Wednesday 6th October 2021
Taiwan’s Premier Su Tseng-Chan has said that it needs to be on high alert for China’s military activities and has warned China to stop its “provocative actions”. Since Friday Taiwan has reported almost 150 Chinese planes entering its airspace. China does not recognize Taiwan as a country, and says that Taiwan is part of its territory. Taiwan broke away from China in 1949 and has a democratically elected government and is one of the most highly developed countries in Asia. Japan’s new prime minister Fumio Kishida said that he had spoken to US president Joe Biden, and that they were both committed to a free and open Indo-Pacific.
In Afghanistan a British special envoy held talks yesterday with the Taliban government. The UK foreign office said that Simon Gass was in Kabul yesterday talking with the Taliban about the humanitarian crisis, terrorism, and the need for safe passage for people who want to leave Afghanistan. The UK also said that they discussed the need for girls to return to school. Boys have returned to school in Afghanistan since the Taliban took power, however, the Taliban has said that it isn’t safe for girls to return. It has now been 6 weeks since the Taliban overthrew the democratically elected government, however no country has officially recognized the Taliban. In an interview with a Turkish news company, Pakistan’s Prime Minister Imran Khan said that the US would have to recognize the Taliban eventually...
Reporter: “Do you expect the United States to recognize the Taliban government?”
Imran Khan: “Sooner or later they’ll have to. At the moment as you can see in the senate hearing; in the media; there is shock, confusion in the US. They are completely surprised by this outcome - of after 20 years the Taliban coming back again. And there is at the moment, finding scapegoats. I feel, very unfairly targeting President Biden. I think it’s unfair, because , what could he do?!”
In India, some workers are being given the right to sit down. Khadija Tahir reports...
The Indian state of Tamil Nadu has introduced a new law called "right to sit" to protect the health and well-being of retail workers. According to Invest India, an investment promotion firm, India's retail industry accounts for almost 8% of Jobs. However, workers are often required to stay on their feet for 10-12 hours a day. Tamil Nadu is the second Indian state to introduce this law, which requires store owners to provide proper seating and breaks for their workers.
Australia will buy 300'000 courses of an antiviral pill for COVID19. Molnupiravir, an antiviral drug, has been shown to reduce the chance of hospitalization, serious illness and death by half, although it is still in trials. Molnupiravir could be approved by January. Prime Minister Scott Morrison announced the purchase of the drug yesterday...
“These treatments mean<s> that we are going to be able to live with the virus. so even in the unfortunate situation that you do contract the virus, then we’ll have the treatments to ensure that ewe can lessen these symptoms, reduce the chance of you ending up in ICU which can put pressure on the hospital systems.”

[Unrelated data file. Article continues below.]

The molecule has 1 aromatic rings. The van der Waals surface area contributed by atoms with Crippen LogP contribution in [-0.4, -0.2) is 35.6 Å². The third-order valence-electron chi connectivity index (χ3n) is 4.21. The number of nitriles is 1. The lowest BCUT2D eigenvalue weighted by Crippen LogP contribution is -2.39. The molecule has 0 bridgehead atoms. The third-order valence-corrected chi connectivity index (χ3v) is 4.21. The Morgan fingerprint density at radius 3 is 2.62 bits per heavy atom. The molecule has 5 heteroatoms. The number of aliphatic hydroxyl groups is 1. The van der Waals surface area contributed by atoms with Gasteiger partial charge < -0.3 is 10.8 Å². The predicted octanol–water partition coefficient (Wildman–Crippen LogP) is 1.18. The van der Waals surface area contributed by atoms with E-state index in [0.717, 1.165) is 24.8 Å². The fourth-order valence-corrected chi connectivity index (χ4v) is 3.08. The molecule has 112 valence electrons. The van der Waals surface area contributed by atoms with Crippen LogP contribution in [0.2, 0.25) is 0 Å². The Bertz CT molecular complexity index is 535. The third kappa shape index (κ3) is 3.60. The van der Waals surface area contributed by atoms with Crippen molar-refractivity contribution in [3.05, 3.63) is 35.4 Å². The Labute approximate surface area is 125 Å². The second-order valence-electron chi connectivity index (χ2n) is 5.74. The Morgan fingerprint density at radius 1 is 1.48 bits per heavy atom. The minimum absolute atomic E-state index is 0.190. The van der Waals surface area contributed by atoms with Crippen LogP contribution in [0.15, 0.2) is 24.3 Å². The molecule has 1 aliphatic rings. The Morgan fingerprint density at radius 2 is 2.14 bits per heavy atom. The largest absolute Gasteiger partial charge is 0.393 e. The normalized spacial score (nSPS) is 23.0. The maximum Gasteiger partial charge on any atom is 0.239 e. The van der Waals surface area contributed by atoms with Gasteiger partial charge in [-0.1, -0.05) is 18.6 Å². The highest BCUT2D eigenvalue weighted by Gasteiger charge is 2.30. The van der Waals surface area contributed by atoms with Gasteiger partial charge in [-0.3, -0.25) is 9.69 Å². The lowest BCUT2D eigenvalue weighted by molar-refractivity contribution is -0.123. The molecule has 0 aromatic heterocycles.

In Bolivia thousands of coca leaf growers have taken control of the main coca market in La paz. Groups of coca growers that support the current socialist government and others that support the opposition have been fighting for control of the coca market. Coca is a plant most famous for being used to make cocaine, however it is legal in Bolivia, where it has been used for thousands of years to chew and in tea.
In The United States, former Facebook employee Frances Haugen is encouraging congress to regulate the company. Haugen told Senators yesterday that Facebook had repeatedly lied about its knowledge of how teenage girls suffer from using Instagram. She has also said that Facebook knows that it fuels division in society. On Monday, a worldwide crash at Facebook stopped 2.750 billion people from being able to access Facebook, WhatsApp and Instagram.
In South Africa the biggest union of metalworkers has started an indefinite strike. The metalworkers said that they could block supplies of car parts, as well as stopping work completely, until employers agree to a pay rise.
In Rwanda over 60,000 students will have to re-sit exams because of bad results. The ministry for education has said that the students will be given help.
In France, most of the world’s governments are expected to agree to a 15% minimum rate of corporation tax on Friday. Almost 140 countries are expected to agree to the minimum tax rate - which is designed to stop multinational companies from moving countries to avoid paying tax.
In Sweden the Nobel Prize for physics has been given to three climate scientists. Syukuro Manabe from Japan, Klaus Hasselmann from Germany and Giorgio Parisi from Italy, were awarded the Nobel prize for their work on computer models of the climate which allow people to predict the affects of global warming.
That’s your World News in 7 minutes. Have we missed an important story? Or do you have a comment or opinion on any news story? You can message us in writing or in an audio message at send7.org . I am Stephen Devincenzi. Tomorrow you will be with Namitha Ragunath. Have a great day.r